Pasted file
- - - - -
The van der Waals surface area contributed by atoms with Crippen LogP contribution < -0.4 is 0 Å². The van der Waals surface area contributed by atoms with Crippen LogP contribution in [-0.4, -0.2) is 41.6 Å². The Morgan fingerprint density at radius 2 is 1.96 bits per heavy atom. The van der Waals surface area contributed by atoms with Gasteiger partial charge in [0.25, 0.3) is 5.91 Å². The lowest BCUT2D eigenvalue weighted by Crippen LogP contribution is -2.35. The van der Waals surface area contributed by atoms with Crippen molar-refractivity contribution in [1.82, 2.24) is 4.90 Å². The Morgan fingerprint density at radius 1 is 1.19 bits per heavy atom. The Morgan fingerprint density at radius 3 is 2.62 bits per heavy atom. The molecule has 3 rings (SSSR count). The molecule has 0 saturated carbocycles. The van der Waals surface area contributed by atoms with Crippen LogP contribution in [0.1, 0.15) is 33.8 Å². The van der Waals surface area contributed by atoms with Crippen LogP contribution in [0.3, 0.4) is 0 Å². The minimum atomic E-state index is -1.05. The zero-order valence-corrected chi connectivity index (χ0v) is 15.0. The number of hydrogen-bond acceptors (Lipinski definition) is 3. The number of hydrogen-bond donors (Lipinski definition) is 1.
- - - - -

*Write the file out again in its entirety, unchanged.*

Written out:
The van der Waals surface area contributed by atoms with Crippen LogP contribution < -0.4 is 0 Å². The van der Waals surface area contributed by atoms with Crippen LogP contribution in [-0.4, -0.2) is 41.6 Å². The Morgan fingerprint density at radius 2 is 1.96 bits per heavy atom. The van der Waals surface area contributed by atoms with Gasteiger partial charge in [0.25, 0.3) is 5.91 Å². The lowest BCUT2D eigenvalue weighted by Crippen LogP contribution is -2.35. The van der Waals surface area contributed by atoms with Crippen molar-refractivity contribution in [1.82, 2.24) is 4.90 Å². The Morgan fingerprint density at radius 1 is 1.19 bits per heavy atom. The Morgan fingerprint density at radius 3 is 2.62 bits per heavy atom. The molecule has 3 rings (SSSR count). The molecule has 0 saturated carbocycles. The van der Waals surface area contributed by atoms with Crippen LogP contribution in [0.1, 0.15) is 33.8 Å². The van der Waals surface area contributed by atoms with Crippen LogP contribution in [0.3, 0.4) is 0 Å². The minimum atomic E-state index is -1.05. The zero-order valence-corrected chi connectivity index (χ0v) is 15.0. The number of hydrogen-bond acceptors (Lipinski definition) is 3. The number of hydrogen-bond donors (Lipinski definition) is 1.